Body as Evidence: Mediating Race, Globalizing Gender

SUNY Press
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In Body as Evidence, Janell Hobson challenges postmodernist dismissals of identity politics and the delusional belief that the Millennial era reflects a “postracial” and “postfeminist” world. Hobson points to diverse examples in cultural narratives, which suggest that new media rely on old ideologies in the shaping of the body politic.

Body as Evidence creates a theoretical mash-up of prose and poetry to illuminate the ways that bodies still matter as sites of political, cultural, and digital resistance. It does so by examining various representations, from popular shows like American Idol to public figures like the Obamas to high-profile cases like the Duke lacrosse rape scandal to current trends in digital culture. Hobson’s study also discusses the women who have fueled and retooled twenty-first-century media to make sense of antiracist and feminist resistance. Her discussions include the electronica of Janelle Monáe, M.I.A., and Björk; the feminist film odysseys of Wanuri Kahiu and Neloufer Pazira; and the embodied resistance found simply in raising one’s voice in song, creating a blog, wearing a veil, stripping naked, or planting a tree. Spinning knowledge out of this information overload, Hobson offers a global black feminist meditation on how our bodies mobilize, destabilize, and decolonize the meanings of race and gender in an increasingly digitized and globalized world.
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About the author

Janell Hobson is Associate Professor of Women’s Studies at the University at Albany, State University of New York. She is the author of Venus in the Dark: Blackness and Beauty in Popular Culture.

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Additional Information

Publisher
SUNY Press
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Published on
Oct 11, 2012
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Pages
220
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ISBN
9781438444024
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Language
English
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Genres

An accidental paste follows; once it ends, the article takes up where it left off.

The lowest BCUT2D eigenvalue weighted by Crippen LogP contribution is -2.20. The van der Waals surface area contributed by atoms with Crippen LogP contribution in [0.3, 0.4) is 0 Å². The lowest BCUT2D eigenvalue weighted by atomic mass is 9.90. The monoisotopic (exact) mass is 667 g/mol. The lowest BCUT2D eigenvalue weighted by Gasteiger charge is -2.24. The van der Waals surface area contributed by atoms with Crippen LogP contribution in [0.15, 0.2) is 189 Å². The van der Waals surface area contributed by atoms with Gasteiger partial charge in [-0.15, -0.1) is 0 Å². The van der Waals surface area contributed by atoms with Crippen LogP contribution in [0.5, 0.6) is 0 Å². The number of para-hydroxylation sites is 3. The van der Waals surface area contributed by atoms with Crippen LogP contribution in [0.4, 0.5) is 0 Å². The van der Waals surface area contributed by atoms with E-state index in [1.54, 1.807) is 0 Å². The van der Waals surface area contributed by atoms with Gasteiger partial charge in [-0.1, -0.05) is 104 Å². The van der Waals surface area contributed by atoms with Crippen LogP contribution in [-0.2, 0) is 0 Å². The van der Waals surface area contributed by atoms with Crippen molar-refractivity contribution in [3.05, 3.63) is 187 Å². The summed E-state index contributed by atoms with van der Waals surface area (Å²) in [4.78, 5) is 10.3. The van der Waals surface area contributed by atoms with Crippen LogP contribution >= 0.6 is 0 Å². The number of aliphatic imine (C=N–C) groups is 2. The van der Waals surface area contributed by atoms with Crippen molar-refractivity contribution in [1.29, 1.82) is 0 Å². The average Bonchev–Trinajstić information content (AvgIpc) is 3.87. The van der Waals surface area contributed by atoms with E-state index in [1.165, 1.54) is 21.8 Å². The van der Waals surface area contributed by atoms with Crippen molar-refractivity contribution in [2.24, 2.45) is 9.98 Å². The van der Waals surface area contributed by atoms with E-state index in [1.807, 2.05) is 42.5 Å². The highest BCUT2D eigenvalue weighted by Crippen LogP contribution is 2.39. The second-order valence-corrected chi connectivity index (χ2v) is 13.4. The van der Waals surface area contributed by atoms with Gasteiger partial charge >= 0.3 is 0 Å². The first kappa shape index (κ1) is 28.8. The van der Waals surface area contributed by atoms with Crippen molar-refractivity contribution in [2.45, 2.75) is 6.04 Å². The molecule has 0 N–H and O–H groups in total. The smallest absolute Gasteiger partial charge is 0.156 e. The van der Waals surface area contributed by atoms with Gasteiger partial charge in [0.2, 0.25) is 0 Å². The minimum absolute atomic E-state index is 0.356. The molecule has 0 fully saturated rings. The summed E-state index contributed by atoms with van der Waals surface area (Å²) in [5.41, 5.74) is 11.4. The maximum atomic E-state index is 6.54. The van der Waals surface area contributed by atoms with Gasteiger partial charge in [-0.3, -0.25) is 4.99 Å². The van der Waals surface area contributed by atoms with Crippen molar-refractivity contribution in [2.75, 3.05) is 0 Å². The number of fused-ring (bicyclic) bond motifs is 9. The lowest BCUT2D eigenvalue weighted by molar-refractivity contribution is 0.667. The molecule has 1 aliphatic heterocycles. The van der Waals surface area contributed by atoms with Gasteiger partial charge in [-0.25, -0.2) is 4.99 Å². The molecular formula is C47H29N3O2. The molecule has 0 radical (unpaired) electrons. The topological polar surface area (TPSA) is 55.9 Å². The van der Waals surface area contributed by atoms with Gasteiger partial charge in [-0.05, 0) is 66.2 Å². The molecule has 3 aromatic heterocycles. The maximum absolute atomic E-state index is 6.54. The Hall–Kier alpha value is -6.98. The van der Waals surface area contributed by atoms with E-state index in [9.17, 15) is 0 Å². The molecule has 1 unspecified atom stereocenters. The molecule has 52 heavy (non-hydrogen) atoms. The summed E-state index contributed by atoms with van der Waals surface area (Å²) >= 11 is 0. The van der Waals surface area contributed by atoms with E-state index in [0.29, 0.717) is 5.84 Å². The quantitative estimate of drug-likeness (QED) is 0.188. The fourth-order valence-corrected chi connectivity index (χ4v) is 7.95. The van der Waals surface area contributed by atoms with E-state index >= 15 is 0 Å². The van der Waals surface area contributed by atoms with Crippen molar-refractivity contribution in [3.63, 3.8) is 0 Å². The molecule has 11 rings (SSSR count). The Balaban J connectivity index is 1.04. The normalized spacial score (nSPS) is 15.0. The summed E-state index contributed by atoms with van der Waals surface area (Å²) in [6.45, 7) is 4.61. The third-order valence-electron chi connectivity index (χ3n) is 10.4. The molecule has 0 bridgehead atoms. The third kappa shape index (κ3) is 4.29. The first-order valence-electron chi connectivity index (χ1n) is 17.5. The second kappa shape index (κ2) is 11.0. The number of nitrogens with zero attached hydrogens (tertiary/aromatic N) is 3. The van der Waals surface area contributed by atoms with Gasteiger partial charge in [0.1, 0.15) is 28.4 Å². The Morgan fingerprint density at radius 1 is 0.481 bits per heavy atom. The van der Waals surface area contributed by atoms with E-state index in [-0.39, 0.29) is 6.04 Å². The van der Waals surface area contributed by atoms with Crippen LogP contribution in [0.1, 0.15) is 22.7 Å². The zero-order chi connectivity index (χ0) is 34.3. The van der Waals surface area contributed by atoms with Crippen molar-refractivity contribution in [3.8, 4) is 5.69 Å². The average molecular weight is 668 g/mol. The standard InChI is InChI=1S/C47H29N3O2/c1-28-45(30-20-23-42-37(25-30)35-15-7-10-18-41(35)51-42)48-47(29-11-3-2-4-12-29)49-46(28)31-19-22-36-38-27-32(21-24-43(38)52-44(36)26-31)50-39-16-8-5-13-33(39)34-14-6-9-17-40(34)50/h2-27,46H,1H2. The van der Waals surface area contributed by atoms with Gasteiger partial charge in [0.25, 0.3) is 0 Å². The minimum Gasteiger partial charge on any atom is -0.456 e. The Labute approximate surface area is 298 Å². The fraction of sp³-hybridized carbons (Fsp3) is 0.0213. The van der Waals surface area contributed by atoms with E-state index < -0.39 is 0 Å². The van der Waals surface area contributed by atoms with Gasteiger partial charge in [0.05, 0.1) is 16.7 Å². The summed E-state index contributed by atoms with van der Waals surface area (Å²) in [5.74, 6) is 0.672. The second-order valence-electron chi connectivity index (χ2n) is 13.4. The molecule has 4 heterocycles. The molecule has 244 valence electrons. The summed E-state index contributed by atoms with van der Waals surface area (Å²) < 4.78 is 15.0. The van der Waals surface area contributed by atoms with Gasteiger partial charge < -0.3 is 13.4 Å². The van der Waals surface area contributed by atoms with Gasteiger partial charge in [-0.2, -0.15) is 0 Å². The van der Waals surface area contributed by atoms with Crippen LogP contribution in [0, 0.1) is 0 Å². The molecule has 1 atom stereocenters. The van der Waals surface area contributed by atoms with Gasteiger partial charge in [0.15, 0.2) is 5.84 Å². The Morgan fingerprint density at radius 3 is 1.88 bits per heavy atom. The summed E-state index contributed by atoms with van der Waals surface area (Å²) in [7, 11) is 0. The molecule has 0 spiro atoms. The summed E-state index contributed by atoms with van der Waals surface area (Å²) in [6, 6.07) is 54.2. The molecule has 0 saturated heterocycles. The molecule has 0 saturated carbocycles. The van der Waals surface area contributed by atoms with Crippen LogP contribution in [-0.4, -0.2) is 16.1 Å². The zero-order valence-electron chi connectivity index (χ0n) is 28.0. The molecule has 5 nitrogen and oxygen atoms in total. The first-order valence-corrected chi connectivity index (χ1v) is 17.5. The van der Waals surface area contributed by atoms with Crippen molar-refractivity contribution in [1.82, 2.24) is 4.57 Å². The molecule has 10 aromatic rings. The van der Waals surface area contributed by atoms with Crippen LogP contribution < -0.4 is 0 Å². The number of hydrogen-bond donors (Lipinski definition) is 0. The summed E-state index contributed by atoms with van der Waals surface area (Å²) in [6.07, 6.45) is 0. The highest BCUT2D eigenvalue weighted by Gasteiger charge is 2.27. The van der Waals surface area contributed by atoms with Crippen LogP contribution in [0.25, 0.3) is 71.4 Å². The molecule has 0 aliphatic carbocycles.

Social Science / Ethnic Studies / African American Studies
Social Science / Media Studies
Social Science / Women's Studies
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Content Protection
This content is DRM protected.
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Eligible for Family Library

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Why is there no 'pro-sex' contingency in black feminist scholarship? Why do so few African-American scholars expound on issues celebrating female sexual pleasure? Perhaps the answers to these questions reside within a discursive matrix of sexual repression commonly referred to as the politics of respectability, and its rein on black sexual politics. In Erotic Revolutionaries: Black Women, Sexuality, and Popular Culture, sociologist Shayne Lee steers black sexual politics toward a more sex-positive trajectory. Introducing feminist analysis to a conceptual mZnage ^ trois of scripting theory, media representation, and black sexual politics, Lee considers the ways in which the feminist quest for social and sexual equality can delve into popular culture to see the production of subversive scripts for female sexuality and erotic agency. Whereas most feminist scholarship underscores how sexual representations of black women in media are exploitative and problematic, Lee portrays black female celebrities like Janet Jackson, BeyoncZ, Karrine Steffans, Zane, Tyra Banks, Juanita Bynum, Sheryl Underwood and many more as feminists of sorts who afford women access to cultural tools to renegotiate sexual identity and celebrate sexual agency and empowerment. Erotic Revolutionaries navigates the uncharted spaces where social constructionism, third-wave feminism, and black popular culture collide to locate a new site for sexuality studies that is theoretically innovative, politically subversive, and stylistically chic.